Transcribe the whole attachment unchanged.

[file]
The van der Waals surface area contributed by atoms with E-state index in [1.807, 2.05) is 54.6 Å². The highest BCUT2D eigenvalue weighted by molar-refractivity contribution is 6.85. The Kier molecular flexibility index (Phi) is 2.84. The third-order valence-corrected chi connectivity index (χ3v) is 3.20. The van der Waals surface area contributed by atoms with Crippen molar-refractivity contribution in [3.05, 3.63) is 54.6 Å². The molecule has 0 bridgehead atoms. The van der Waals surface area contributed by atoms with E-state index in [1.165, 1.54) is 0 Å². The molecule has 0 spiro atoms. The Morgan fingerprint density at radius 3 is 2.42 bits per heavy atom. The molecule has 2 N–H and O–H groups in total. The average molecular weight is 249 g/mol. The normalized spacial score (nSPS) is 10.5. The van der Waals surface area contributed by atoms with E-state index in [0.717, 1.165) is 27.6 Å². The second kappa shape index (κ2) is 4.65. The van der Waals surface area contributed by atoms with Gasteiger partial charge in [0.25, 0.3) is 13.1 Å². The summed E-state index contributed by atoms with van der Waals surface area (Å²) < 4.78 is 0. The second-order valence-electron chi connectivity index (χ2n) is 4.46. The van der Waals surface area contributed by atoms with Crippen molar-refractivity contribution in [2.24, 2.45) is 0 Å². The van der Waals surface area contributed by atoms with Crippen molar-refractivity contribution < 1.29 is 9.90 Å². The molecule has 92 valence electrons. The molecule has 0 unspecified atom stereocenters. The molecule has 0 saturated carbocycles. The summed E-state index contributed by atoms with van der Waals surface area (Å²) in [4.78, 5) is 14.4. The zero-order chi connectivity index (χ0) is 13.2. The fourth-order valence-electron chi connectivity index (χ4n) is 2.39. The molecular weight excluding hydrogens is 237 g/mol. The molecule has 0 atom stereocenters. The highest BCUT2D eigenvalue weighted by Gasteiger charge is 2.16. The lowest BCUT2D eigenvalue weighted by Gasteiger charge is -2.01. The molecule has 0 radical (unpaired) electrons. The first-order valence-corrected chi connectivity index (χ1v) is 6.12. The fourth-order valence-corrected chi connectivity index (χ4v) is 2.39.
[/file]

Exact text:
The van der Waals surface area contributed by atoms with E-state index in [1.807, 2.05) is 54.6 Å². The highest BCUT2D eigenvalue weighted by molar-refractivity contribution is 6.85. The Kier molecular flexibility index (Phi) is 2.84. The third-order valence-corrected chi connectivity index (χ3v) is 3.20. The van der Waals surface area contributed by atoms with Crippen molar-refractivity contribution in [3.05, 3.63) is 54.6 Å². The molecule has 0 bridgehead atoms. The van der Waals surface area contributed by atoms with E-state index in [1.165, 1.54) is 0 Å². The molecule has 0 spiro atoms. The Morgan fingerprint density at radius 3 is 2.42 bits per heavy atom. The molecule has 2 N–H and O–H groups in total. The average molecular weight is 249 g/mol. The normalized spacial score (nSPS) is 10.5. The van der Waals surface area contributed by atoms with E-state index in [0.717, 1.165) is 27.6 Å². The second kappa shape index (κ2) is 4.65. The van der Waals surface area contributed by atoms with Gasteiger partial charge in [0.25, 0.3) is 13.1 Å². The summed E-state index contributed by atoms with van der Waals surface area (Å²) < 4.78 is 0. The second-order valence-electron chi connectivity index (χ2n) is 4.46. The van der Waals surface area contributed by atoms with Crippen molar-refractivity contribution in [2.24, 2.45) is 0 Å². The van der Waals surface area contributed by atoms with Crippen molar-refractivity contribution < 1.29 is 9.90 Å². The molecule has 92 valence electrons. The molecule has 0 unspecified atom stereocenters. The molecule has 0 saturated carbocycles. The summed E-state index contributed by atoms with van der Waals surface area (Å²) in [4.78, 5) is 14.4. The zero-order chi connectivity index (χ0) is 13.2. The fourth-order valence-electron chi connectivity index (χ4n) is 2.39. The molecular weight excluding hydrogens is 237 g/mol. The molecule has 0 atom stereocenters. The highest BCUT2D eigenvalue weighted by Gasteiger charge is 2.16. The lowest BCUT2D eigenvalue weighted by Gasteiger charge is -2.01. The molecule has 0 radical (unpaired) electrons. The first-order valence-corrected chi connectivity index (χ1v) is 6.12. The fourth-order valence-corrected chi connectivity index (χ4v) is 2.39.